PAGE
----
Actually- they are "required" by law to give a warranty per se...its basically a "fitness of merchantability" warranty, or something to that effect. It basically means that as a manufacturer, if you offer a product for sale to a consumer, you are bound to guarantee the said product is to perform as it was intended to perform. So if you buy an amp, and 2 hours after you plug it in, it quits working- unless the manufacturer has plainly stated the amp is intended to work for 1 hour only- then the manufacturer is required to make it right. The amp has no clue whether it came from Sears, Oade Bro's, Uncle Miltis, or some sweatshop under a house- it was still manufactured to last a reasonable amount of time and perform in a reasonable manner.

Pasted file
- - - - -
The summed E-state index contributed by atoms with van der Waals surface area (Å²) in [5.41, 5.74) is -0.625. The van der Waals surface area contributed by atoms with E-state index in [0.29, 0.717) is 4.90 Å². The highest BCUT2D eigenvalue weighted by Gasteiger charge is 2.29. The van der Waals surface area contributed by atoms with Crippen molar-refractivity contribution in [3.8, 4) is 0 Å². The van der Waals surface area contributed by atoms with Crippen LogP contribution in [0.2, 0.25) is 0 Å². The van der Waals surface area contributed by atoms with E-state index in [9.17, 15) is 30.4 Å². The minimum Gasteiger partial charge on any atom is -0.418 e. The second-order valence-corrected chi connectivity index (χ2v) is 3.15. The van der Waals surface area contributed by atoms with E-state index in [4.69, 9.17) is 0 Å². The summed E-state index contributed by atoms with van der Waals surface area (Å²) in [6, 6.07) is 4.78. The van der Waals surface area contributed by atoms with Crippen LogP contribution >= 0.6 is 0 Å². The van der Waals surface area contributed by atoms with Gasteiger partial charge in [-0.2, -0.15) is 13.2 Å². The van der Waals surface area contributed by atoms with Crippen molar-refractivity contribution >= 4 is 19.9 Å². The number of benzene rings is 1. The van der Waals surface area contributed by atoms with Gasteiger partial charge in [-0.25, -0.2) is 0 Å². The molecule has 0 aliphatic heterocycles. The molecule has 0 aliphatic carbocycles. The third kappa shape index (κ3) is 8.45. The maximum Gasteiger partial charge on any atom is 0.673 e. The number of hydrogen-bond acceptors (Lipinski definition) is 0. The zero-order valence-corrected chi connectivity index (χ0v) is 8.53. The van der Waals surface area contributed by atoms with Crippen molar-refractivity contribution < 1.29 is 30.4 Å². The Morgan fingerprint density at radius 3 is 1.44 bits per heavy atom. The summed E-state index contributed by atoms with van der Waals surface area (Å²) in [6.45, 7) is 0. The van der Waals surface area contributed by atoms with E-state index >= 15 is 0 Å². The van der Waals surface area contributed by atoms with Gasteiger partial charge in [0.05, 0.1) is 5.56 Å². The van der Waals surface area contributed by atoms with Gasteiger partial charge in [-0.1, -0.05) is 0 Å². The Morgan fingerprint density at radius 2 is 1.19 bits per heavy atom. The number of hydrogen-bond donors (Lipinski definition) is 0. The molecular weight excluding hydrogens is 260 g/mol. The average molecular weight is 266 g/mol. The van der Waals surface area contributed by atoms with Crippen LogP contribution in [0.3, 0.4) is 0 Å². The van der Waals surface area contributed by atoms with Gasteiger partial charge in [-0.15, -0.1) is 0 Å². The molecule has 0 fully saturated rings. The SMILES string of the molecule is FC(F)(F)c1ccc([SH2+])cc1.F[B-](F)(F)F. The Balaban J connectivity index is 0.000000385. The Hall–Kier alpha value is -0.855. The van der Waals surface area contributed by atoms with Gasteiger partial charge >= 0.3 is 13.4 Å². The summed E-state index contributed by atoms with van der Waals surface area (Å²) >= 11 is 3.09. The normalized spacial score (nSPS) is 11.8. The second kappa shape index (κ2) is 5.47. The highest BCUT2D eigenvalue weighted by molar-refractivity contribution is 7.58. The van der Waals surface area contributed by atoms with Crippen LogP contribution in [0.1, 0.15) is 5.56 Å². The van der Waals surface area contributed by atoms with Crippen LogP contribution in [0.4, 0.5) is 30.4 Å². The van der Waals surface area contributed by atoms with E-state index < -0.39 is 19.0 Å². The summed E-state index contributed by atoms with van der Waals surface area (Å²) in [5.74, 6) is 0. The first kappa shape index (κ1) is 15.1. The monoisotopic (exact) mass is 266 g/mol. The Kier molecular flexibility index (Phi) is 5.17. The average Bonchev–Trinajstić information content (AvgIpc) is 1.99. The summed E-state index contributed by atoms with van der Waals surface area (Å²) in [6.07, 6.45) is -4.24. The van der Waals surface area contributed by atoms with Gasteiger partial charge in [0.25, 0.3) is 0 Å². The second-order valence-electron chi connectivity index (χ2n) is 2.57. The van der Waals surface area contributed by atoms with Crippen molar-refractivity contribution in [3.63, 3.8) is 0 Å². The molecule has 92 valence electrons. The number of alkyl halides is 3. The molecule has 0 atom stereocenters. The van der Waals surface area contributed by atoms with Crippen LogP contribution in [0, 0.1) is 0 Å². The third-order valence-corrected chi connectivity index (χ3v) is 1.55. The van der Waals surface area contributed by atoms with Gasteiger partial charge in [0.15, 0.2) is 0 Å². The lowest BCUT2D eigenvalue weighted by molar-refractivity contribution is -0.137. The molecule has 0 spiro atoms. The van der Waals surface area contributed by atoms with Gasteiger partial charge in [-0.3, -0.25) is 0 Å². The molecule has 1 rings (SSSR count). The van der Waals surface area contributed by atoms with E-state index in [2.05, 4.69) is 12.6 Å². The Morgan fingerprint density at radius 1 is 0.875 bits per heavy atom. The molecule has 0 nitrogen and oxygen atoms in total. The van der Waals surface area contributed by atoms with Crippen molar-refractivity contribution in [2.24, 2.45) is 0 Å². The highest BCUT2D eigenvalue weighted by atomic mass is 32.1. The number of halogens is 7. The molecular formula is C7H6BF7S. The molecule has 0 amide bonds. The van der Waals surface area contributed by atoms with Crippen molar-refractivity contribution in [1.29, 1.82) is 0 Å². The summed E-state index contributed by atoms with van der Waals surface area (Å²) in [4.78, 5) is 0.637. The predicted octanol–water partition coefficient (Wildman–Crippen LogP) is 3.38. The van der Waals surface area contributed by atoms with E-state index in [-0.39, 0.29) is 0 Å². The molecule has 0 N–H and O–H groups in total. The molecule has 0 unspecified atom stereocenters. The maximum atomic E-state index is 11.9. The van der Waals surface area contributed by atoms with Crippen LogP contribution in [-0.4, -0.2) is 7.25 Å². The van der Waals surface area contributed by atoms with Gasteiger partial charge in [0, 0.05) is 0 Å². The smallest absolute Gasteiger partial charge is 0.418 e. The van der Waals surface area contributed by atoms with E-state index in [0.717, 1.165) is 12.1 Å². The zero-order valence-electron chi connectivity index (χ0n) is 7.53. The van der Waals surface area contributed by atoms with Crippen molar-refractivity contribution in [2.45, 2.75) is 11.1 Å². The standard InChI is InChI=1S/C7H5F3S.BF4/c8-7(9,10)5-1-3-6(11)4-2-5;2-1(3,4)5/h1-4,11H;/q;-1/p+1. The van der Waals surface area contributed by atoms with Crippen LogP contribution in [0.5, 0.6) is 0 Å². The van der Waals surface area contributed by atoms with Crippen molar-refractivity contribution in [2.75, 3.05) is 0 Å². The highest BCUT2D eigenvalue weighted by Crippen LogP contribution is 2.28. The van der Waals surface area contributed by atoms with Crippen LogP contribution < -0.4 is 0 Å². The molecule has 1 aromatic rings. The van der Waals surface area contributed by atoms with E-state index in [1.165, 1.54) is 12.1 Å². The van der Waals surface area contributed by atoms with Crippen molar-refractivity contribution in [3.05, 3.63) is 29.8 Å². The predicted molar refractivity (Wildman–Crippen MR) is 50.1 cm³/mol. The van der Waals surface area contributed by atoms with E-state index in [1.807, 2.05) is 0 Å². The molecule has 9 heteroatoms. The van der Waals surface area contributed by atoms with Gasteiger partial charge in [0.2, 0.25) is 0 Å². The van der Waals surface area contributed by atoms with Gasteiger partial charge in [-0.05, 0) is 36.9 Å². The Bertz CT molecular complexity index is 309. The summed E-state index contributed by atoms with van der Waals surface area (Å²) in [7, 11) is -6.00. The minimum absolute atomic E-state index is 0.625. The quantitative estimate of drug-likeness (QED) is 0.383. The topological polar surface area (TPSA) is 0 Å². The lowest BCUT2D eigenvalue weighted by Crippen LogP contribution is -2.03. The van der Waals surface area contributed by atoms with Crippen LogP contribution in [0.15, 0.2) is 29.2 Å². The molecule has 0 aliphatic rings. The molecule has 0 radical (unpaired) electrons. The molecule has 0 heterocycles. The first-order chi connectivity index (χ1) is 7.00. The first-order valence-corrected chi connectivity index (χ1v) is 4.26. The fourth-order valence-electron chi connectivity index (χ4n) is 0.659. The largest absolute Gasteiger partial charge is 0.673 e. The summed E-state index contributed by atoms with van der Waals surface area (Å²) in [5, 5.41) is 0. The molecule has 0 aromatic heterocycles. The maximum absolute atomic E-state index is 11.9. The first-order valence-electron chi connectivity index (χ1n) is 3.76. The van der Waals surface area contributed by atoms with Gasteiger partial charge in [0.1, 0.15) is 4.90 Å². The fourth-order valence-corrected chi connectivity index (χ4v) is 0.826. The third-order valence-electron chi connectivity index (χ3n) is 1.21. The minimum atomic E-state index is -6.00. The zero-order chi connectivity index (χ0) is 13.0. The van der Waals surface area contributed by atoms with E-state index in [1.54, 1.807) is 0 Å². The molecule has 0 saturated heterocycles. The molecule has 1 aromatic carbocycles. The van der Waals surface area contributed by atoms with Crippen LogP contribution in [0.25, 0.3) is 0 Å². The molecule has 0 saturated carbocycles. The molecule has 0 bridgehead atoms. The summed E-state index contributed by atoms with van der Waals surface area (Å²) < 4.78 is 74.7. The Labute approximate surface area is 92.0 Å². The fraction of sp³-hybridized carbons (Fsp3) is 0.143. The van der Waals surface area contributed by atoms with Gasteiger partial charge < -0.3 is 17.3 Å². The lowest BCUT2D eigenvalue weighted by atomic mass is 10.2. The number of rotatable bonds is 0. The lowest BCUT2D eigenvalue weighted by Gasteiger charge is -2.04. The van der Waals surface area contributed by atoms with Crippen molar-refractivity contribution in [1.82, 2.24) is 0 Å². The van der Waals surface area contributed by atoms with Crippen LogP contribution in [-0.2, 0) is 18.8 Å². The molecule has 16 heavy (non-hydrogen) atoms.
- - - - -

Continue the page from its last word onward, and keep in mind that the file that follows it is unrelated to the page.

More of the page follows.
As posted above- some states enforce this very strictly, some don't. And its not only electronics, or stereo equipment- it can be flooring, appliances,- what have you.
     
  9. Ron Katcher

    Ron Katcher Agent

    Joined:
    Sep 11, 2001
    Messages:
    49
    Likes Received:
    0
    The last poster is partially right... sales of merchandise to a buyer in the ordinary course of business can give rise to certain implied warranties, including a warranty of merchantability. This is a warranty that essentially means, at the time of delivery, the product is fit for the purpose for which it was intended.
    Three things about these warranties: (1) they are disclaimable by a seller at the time of sale (provided the disclaimer is written and obvious); (2) it applies to the condition of the property at the time it was delivered; thus, were such a warranty to apply, it covers situations like DOA and (probably) not intermittent failure occuring after use (unless it can be causally connected to a condition that existed at the time of delivery); and (3) This warranty flows from the Seller to the Buyer-- meaning in a retail situation, the Seller and the manufacturer are often not one and the same.